With pumpkin spice everything taking over life, it’s only fair that winter get its own flavor. Buzz60’s Angeli Kakade has the story.
This holiday season, our favorite cold-weather drink has taken on some rather untraditional forms. Hot cocoa, usually enjoyed from your favorite cozy mug and topped with marshmallows, is being marketed as a flavor, not just a beverage. In the past month alone, Hershey’s introduced Hot Cocoa Kisses, Mars revealed Hot Cocoa M&Ms, DOVE debuted Hot Cocoa Milk Chocolate Promises, Dairy Queen brought back its wholly over-the-top Oreo Hot Cocoa Blizzard, and Pillsbury re-released its limited edition Hot Cocoa Rolls.
The rise of these hot cocoa-flavored products has prompted some serious questions. What is this newfound flavor? Like, is it not…just chocolate? And is it replacing pumpkin spice—gasp—as the new “It” food trend?
According to Google Trends (the search engine’s way of tracking what people are looking up online), the answer is: maybe, sorta, kinda. Since 2004, when PSLs were released, the country’s fascination with pumpkin spice has spiked during the holiday season and continued to skyrocket year over year. Searches for hot cocoa are definitely on the rise (we compared them to pumpkin spice in the graph, below), but the flavor hasn’t quite reached pumpkin spice-level interest. Yet.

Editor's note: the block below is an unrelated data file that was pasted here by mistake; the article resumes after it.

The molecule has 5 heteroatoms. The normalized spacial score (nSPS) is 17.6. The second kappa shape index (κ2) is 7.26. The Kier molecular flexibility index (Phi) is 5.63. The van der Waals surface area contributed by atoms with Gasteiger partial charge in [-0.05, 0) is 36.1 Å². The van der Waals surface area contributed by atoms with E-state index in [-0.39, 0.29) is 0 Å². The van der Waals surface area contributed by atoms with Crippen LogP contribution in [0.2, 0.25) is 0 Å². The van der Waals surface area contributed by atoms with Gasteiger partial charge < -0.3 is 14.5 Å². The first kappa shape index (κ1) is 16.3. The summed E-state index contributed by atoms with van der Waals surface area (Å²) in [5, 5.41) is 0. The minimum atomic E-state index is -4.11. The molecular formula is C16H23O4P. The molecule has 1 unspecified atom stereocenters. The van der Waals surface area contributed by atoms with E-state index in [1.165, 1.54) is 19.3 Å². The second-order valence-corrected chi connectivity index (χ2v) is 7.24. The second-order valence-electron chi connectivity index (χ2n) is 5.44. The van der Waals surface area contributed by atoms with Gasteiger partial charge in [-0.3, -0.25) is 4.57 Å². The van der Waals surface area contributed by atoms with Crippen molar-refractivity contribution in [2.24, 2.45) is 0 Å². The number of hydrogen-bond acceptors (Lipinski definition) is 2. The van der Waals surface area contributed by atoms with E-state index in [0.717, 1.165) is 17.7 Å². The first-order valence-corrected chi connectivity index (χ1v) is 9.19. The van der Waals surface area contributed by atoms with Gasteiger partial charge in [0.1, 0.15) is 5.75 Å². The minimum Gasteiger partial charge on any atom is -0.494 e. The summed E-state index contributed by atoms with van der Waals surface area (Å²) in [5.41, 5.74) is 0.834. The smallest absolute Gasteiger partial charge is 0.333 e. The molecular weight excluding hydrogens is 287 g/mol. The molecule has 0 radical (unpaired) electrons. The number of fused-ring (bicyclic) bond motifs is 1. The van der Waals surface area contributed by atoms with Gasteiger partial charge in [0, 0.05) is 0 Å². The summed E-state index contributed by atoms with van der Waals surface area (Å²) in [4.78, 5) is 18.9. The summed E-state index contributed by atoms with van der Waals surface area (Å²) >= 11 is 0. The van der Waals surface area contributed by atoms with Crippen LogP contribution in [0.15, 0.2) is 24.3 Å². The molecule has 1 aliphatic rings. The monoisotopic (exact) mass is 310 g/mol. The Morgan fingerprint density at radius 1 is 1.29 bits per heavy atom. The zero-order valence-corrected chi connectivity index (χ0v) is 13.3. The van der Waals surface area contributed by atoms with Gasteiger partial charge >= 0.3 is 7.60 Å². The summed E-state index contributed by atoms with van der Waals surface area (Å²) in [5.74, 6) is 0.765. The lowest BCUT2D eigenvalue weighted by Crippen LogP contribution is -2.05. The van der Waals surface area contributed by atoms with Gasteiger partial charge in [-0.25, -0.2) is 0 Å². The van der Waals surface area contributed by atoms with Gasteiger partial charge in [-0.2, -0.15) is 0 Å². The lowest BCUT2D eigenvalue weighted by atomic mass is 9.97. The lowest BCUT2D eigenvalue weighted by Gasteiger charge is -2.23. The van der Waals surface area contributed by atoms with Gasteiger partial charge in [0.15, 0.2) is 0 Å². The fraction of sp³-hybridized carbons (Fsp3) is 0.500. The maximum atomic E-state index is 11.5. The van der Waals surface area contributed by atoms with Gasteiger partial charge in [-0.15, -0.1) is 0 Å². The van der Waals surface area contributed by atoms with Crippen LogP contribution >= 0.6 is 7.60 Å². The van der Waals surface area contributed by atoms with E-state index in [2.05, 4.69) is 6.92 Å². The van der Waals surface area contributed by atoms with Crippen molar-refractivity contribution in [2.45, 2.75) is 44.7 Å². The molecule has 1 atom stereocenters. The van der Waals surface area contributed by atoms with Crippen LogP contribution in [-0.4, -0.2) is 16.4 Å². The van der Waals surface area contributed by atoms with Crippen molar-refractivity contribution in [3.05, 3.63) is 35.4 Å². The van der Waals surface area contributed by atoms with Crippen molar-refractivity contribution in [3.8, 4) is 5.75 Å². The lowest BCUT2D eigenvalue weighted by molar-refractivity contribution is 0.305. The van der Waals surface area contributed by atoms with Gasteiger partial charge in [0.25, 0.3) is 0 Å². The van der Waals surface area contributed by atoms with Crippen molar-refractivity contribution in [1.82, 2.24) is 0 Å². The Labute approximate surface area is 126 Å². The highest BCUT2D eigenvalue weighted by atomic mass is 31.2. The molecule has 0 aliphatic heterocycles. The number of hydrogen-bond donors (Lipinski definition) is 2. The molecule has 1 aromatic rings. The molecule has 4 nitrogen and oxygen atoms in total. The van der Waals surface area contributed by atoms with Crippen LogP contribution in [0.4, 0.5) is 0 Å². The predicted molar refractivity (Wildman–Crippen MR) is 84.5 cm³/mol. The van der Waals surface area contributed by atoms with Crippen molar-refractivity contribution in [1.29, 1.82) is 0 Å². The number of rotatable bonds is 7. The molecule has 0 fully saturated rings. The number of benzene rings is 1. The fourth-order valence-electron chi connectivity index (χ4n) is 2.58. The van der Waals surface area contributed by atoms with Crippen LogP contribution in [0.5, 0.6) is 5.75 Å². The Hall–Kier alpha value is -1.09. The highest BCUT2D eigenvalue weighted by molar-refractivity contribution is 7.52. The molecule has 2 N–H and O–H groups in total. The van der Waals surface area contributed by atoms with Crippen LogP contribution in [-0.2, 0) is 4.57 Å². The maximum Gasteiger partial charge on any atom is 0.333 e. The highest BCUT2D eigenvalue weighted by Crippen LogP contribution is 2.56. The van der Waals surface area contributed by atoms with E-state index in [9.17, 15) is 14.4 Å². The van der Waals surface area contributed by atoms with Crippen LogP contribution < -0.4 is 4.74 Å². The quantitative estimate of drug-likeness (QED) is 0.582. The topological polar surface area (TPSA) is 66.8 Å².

The first thing you should know is that there is a difference between hot chocolate and hot cocoa. We’re seeing a trend in hot cocoa-flavored foods, not hot chocolate ones. The latter is made with shaved or ground chocolate combined with hot milk or water, so it’s often less sweet. Hot cocoa, conversely, is made from cocoa powder (cacao solids separated from cocoa butter, which removes the fat) mixed with sugar and powdered milk.
Of course, the terms “hot chocolate” and “hot cocoa” are often mistakenly used interchangeably. General rule of thumb: If you’re craving something more bitter and rich, go for hot chocolate, because it has a higher fat content. If you want a lighter and sweeter drink, hot cocoa is a better bet, because it tends to come out a thinner liquid.